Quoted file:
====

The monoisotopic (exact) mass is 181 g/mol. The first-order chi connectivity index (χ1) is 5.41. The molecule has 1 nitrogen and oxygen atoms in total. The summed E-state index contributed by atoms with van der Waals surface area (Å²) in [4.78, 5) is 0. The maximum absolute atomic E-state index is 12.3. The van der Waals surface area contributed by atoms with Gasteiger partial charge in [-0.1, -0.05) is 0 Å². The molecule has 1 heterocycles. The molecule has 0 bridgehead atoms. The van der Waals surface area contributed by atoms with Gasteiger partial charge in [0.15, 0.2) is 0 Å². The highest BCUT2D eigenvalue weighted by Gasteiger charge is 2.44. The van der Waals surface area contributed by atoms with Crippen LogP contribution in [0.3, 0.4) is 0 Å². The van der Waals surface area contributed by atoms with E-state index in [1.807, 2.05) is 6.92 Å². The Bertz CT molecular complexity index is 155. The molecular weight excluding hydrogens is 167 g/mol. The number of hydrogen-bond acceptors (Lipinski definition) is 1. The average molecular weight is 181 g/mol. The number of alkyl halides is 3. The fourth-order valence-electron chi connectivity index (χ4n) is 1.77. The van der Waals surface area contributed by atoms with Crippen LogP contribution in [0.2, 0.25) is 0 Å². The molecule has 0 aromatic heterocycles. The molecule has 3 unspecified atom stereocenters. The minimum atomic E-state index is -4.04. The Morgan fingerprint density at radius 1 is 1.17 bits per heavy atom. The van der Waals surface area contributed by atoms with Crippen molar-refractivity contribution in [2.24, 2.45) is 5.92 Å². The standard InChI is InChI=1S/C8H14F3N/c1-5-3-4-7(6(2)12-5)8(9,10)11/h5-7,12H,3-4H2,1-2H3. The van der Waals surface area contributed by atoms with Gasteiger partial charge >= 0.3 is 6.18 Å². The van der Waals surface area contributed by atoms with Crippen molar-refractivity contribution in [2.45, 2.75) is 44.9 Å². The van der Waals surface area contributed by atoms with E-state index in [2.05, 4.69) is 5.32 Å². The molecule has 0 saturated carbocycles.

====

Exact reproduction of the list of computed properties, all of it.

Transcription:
The monoisotopic (exact) mass is 181 g/mol. The first-order chi connectivity index (χ1) is 5.41. The molecule has 1 nitrogen and oxygen atoms in total. The summed E-state index contributed by atoms with van der Waals surface area (Å²) in [4.78, 5) is 0. The maximum absolute atomic E-state index is 12.3. The van der Waals surface area contributed by atoms with Gasteiger partial charge in [-0.1, -0.05) is 0 Å². The molecule has 1 heterocycles. The molecule has 0 bridgehead atoms. The van der Waals surface area contributed by atoms with Gasteiger partial charge in [0.15, 0.2) is 0 Å². The highest BCUT2D eigenvalue weighted by Gasteiger charge is 2.44. The van der Waals surface area contributed by atoms with Crippen LogP contribution in [0.3, 0.4) is 0 Å². The van der Waals surface area contributed by atoms with E-state index in [1.807, 2.05) is 6.92 Å². The Bertz CT molecular complexity index is 155. The molecular weight excluding hydrogens is 167 g/mol. The number of hydrogen-bond acceptors (Lipinski definition) is 1. The average molecular weight is 181 g/mol. The number of alkyl halides is 3. The fourth-order valence-electron chi connectivity index (χ4n) is 1.77. The van der Waals surface area contributed by atoms with Crippen LogP contribution in [0.2, 0.25) is 0 Å². The molecule has 0 aromatic heterocycles. The molecule has 3 unspecified atom stereocenters. The minimum atomic E-state index is -4.04. The Morgan fingerprint density at radius 1 is 1.17 bits per heavy atom. The van der Waals surface area contributed by atoms with Crippen molar-refractivity contribution in [2.24, 2.45) is 5.92 Å². The standard InChI is InChI=1S/C8H14F3N/c1-5-3-4-7(6(2)12-5)8(9,10)11/h5-7,12H,3-4H2,1-2H3. The van der Waals surface area contributed by atoms with Gasteiger partial charge >= 0.3 is 6.18 Å². The van der Waals surface area contributed by atoms with Crippen molar-refractivity contribution in [2.45, 2.75) is 44.9 Å². The van der Waals surface area contributed by atoms with E-state index in [2.05, 4.69) is 5.32 Å². The molecule has 0 saturated carbocycles.